BWU looking into ‘kicking’ incident at power plant
The Barbados Workers Union (BWU) is seeking to broker a speedy resolution to a potentially explosive situation at the Spring Garden generating plant of the Barbados Light & Power Company (BL&P).
Close to a dozen workers from the Generation Department walked off the job last Wednesday, alleging that a white Canadian consultant had kicked a black employee.
Details surrounding the incident remain unclear, but the protesting workers had made their feelings known through placards, many ridiculing the Canadian, who some referred to as Joe.
“Joe must go,” one placard blared, while another stated: “182 days remaining for Joe”.
“Who gave a work permit to a Safety Officer after over 150 plus workers gone home?” screamed a third, while another tied in the 50th anniversary of Independence, stating, “Hi, I am Joe from Canada. Happy 50th Kick, Kicknadian”.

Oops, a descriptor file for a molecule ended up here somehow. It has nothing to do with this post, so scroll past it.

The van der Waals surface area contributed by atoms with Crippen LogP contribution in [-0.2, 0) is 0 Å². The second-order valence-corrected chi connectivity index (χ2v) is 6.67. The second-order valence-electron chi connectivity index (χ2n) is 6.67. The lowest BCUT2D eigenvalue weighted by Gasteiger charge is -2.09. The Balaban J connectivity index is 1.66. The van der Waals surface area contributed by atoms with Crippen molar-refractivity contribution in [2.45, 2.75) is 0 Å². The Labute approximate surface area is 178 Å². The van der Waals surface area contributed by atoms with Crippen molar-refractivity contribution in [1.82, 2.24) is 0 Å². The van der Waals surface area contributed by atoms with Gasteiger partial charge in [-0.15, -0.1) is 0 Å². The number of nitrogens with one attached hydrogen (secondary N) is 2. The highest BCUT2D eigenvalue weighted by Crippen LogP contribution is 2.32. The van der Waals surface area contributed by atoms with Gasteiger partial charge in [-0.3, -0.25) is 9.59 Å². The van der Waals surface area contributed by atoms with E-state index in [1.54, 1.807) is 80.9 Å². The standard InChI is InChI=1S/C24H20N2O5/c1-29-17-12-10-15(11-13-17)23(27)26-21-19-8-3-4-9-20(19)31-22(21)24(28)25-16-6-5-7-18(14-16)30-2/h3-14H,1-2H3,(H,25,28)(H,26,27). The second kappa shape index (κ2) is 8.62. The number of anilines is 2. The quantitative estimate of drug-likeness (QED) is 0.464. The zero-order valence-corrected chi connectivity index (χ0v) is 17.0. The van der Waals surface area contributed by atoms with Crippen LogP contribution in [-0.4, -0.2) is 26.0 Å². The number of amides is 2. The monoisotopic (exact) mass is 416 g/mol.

With the situation at a sensitive stage, BWU Deputy General Secretary Dwaine Paul told Barbados TODAY the matter was being investigated and the union would meet soon with BL&P management in an attempt to stave off an escalation of protest action.
“We understand that at the Barbados Light & Power there’s an incident that took place. The union has been informed of the incident [and] we are investigating. We met with the workers [last week] and we are going to meet with the company very shortly towards having the matter addressed,” Paul said.
The trade unionist refused to provide further details, insisting, “that is as much as we are prepared to say at this time as it relates to the issue at Light & Power”.
Following last week’s protest, the company issued a statement in which Human Resource Manager Gail-Ann King expressed disappointment that employees had chosen to protest “when there is an established, agreed procedure to deal with all grievances”.
The company stated that the work stoppage was in response to “a misconstrued nudge between a supervisor and an employee at a recent meeting”.
It said the supervisor subsequently apologized to that meeting and the employee had accepted the apology.
“The company’s investigation showed that there was no harmful intent and none was perceived,” the statement assured.